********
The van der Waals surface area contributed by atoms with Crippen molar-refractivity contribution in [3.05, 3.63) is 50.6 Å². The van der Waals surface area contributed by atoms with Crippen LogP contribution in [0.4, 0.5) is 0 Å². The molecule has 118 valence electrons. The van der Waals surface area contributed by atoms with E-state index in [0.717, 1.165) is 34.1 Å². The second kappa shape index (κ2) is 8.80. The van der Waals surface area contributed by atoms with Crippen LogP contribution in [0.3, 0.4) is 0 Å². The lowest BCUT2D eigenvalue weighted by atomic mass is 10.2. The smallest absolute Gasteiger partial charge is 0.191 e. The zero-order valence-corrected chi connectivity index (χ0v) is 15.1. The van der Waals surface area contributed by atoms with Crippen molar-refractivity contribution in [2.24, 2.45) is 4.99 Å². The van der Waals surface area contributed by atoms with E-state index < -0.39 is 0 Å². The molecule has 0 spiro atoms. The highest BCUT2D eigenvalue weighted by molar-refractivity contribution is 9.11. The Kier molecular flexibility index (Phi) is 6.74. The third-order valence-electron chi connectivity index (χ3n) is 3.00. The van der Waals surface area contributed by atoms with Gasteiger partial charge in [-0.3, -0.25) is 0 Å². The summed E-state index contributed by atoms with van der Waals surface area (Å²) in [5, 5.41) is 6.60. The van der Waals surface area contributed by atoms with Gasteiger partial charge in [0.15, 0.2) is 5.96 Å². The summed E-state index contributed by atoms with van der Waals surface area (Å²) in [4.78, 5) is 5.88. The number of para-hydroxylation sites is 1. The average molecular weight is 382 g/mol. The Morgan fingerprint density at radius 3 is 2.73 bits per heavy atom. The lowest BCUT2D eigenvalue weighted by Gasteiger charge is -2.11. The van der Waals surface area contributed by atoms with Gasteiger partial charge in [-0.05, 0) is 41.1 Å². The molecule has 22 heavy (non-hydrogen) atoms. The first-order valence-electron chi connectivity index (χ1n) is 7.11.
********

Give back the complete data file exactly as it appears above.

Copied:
The van der Waals surface area contributed by atoms with Crippen molar-refractivity contribution in [3.05, 3.63) is 50.6 Å². The van der Waals surface area contributed by atoms with Crippen LogP contribution in [0.4, 0.5) is 0 Å². The molecule has 118 valence electrons. The van der Waals surface area contributed by atoms with E-state index in [0.717, 1.165) is 34.1 Å². The second kappa shape index (κ2) is 8.80. The van der Waals surface area contributed by atoms with Crippen LogP contribution in [0.3, 0.4) is 0 Å². The lowest BCUT2D eigenvalue weighted by atomic mass is 10.2. The smallest absolute Gasteiger partial charge is 0.191 e. The zero-order valence-corrected chi connectivity index (χ0v) is 15.1. The van der Waals surface area contributed by atoms with Crippen molar-refractivity contribution in [2.24, 2.45) is 4.99 Å². The van der Waals surface area contributed by atoms with E-state index < -0.39 is 0 Å². The molecule has 0 spiro atoms. The highest BCUT2D eigenvalue weighted by molar-refractivity contribution is 9.11. The Kier molecular flexibility index (Phi) is 6.74. The third-order valence-electron chi connectivity index (χ3n) is 3.00. The van der Waals surface area contributed by atoms with Gasteiger partial charge in [-0.3, -0.25) is 0 Å². The summed E-state index contributed by atoms with van der Waals surface area (Å²) in [5, 5.41) is 6.60. The van der Waals surface area contributed by atoms with Gasteiger partial charge in [0.15, 0.2) is 5.96 Å². The summed E-state index contributed by atoms with van der Waals surface area (Å²) in [4.78, 5) is 5.88. The number of para-hydroxylation sites is 1. The average molecular weight is 382 g/mol. The Morgan fingerprint density at radius 3 is 2.73 bits per heavy atom. The lowest BCUT2D eigenvalue weighted by Gasteiger charge is -2.11. The van der Waals surface area contributed by atoms with Gasteiger partial charge in [-0.05, 0) is 41.1 Å². The molecule has 22 heavy (non-hydrogen) atoms. The first-order valence-electron chi connectivity index (χ1n) is 7.11.